Here are a couple links to previous posts with info on the variety of tomato plants I grew:
Our gardens have continued to be productive over the last couple weeks. The latest things that are ready to eat are the orange mini bell peppers and the scarlett runner beans growing up the pillars of our front porch. We also harvested our first cucumber (hopefully we get a few more!). We are still getting a lot of tomatoes, in particular the black cherry tomatoes, and a lot of ground cherries. Brian put together a veggie feta salad with the ripe tomatoes, cucumber and mini peppers. Below are some photos of the latest veggies to ripen and Brian’s salad.
On a less positive note, I think that the red tomato cherries I was growing in pots are finally dead. They have been battling what seems to be a fungal disease and they have officially lost. According to this article on possible causes of tomato wilt and death I think they suffered from vascular wilt. Oh well, we planted so many tomatoes that I think we can spare three plants! Here’s picture of one of the unhappy tomato plants.
I also finally got around to planting some cool season crops to harvest in the fall. I am probably at least a couple weeks late since I think we get our first frost October 5, but I still planted buttercrunch lettuce, snowball turnips and arugula anyways (thanks Patricia for the arugula seeds!). We left Mika alone in the backyard that same day, and she made quick work of digging up my freshly planted garden. So the following day I replanted and surrounded that part of the garden bed with chicken wire. Frustrating but she’s been pretty good this year so hard to complain too much. Below is a picture of the back garden and the chicken wire protection.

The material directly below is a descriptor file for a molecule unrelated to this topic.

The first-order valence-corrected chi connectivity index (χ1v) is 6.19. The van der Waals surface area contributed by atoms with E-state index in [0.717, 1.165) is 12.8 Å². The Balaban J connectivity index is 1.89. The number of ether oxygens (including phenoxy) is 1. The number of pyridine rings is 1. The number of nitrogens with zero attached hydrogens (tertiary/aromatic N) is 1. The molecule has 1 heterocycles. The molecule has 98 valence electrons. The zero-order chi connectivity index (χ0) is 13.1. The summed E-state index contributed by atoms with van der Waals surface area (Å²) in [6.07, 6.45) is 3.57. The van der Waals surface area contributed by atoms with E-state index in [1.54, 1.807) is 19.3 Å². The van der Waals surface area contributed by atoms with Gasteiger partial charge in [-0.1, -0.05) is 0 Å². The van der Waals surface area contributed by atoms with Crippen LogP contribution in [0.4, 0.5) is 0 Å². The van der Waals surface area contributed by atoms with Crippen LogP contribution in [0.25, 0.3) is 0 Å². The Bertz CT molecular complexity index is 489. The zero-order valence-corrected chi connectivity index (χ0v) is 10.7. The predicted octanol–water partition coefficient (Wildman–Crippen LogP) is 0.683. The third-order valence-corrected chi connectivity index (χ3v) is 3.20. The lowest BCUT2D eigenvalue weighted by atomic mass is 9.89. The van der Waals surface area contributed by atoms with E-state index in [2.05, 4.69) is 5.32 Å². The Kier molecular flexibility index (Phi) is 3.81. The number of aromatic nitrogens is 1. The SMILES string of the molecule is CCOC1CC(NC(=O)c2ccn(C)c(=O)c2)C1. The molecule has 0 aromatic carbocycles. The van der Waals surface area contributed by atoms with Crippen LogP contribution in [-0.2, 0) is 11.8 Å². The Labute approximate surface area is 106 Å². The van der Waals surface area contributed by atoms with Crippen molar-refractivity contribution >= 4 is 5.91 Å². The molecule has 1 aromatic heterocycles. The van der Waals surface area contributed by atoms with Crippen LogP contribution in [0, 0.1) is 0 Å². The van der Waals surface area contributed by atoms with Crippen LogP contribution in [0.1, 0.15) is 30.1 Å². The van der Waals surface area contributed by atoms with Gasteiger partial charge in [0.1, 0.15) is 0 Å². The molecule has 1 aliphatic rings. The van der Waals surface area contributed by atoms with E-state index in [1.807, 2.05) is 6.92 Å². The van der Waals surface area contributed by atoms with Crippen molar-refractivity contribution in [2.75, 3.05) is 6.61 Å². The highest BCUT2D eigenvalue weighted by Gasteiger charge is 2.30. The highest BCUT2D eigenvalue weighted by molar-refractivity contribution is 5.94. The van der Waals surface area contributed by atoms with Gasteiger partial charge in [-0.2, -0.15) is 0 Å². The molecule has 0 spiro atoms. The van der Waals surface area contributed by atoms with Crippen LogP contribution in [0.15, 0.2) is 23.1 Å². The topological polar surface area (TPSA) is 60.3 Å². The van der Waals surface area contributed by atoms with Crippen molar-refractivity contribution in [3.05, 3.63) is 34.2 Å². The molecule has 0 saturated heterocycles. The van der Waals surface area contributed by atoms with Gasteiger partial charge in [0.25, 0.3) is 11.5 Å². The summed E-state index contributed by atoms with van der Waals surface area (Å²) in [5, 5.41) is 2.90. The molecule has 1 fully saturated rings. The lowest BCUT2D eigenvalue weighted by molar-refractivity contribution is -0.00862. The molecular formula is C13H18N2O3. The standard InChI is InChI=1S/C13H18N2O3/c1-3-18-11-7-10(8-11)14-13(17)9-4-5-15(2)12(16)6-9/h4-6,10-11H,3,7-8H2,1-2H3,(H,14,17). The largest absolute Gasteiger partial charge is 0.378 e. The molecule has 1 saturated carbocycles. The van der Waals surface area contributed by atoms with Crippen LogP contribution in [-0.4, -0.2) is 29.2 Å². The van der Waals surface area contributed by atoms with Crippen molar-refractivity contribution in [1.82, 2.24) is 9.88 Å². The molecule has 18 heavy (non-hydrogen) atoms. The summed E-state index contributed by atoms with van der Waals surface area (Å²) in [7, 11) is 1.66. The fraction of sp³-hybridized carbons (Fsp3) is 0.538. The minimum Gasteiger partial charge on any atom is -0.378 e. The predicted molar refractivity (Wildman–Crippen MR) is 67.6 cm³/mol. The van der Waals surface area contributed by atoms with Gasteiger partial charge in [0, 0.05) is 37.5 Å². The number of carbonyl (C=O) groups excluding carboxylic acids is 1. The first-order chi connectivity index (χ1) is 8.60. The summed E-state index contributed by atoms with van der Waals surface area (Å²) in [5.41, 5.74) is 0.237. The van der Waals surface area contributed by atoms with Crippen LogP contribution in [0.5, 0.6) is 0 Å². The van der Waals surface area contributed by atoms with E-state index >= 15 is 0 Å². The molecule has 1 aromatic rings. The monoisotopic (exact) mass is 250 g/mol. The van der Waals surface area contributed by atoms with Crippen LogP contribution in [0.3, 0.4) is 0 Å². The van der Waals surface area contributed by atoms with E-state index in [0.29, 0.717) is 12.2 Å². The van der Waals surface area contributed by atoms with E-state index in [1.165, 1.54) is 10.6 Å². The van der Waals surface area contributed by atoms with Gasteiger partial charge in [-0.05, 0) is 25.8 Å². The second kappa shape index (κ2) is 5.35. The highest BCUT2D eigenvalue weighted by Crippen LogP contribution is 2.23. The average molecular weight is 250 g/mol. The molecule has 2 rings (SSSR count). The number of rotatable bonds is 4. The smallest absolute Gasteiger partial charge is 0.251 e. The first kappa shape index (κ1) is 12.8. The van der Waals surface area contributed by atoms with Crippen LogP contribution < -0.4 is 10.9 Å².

Speaking of the back garden, we have lots of kale that is ready to eat. I’ve never cooked with it before, so if anyone has any good recipe ideas, let me know!
With an abundance of tomatoes from the garden, we’ve been using them in all sorts of things. I made this bruschetta the other day using ingredients from the garden. The only ingredient that didn’t come from the garden is the garlic (next year I plan to plant some though!). I sometimes find the standard bruschetta we make a little too oniony, so the mild onion flavor from the chives was a nice change. Below is the basic recipe. I didn’t keep track of quantities, but I would recommend using whatever quantity you like based on personal preference anyways
Ingredients: Cherry tomatoes, basil, chives and 1 clove of garlic. Salt and pepper to taste.
Instructions: Slice the tomatoes into quarters, rip up the basil leaves and chop the chives to whatever size you like. Dice the garlic or use a garlic press. Combine all ingredients and let flavors mix. Cut the baguette into slices and toast them in the oven using the broil setting. You can drizzle the bread with good olive oil before spooning on the bruschetta, but this is optional. Serve pre-assembled on a tray or put out a basket of toasted bread and the bowl of bruschetta and let everyone assemble their own.
So the ground cherries are falling on the ground ripe, but I can’t say that I am the biggest fan (Brian and Mika have no complaints though!) They taste kind of citrusy and maybe a bit tropical, but aren’t really too sweet. They do resemble tomatoes and kind of have the same texture. Anyways, since I wasn’t about to eat handfuls straight from the garden, I did a bit of online research to look for recipe ideas. I found a couple websites that suggested making salsa among other things (e.g., pie and compote). I adapted a few salsa recipes so that it worked for what we had in the garden and it turned out well. I think it lasted maybe 10 minutes when I served it last week at a bbq
Here’s the recipe I ended up using:
1 cup husked ground cherries. Cut them into halves or quarters.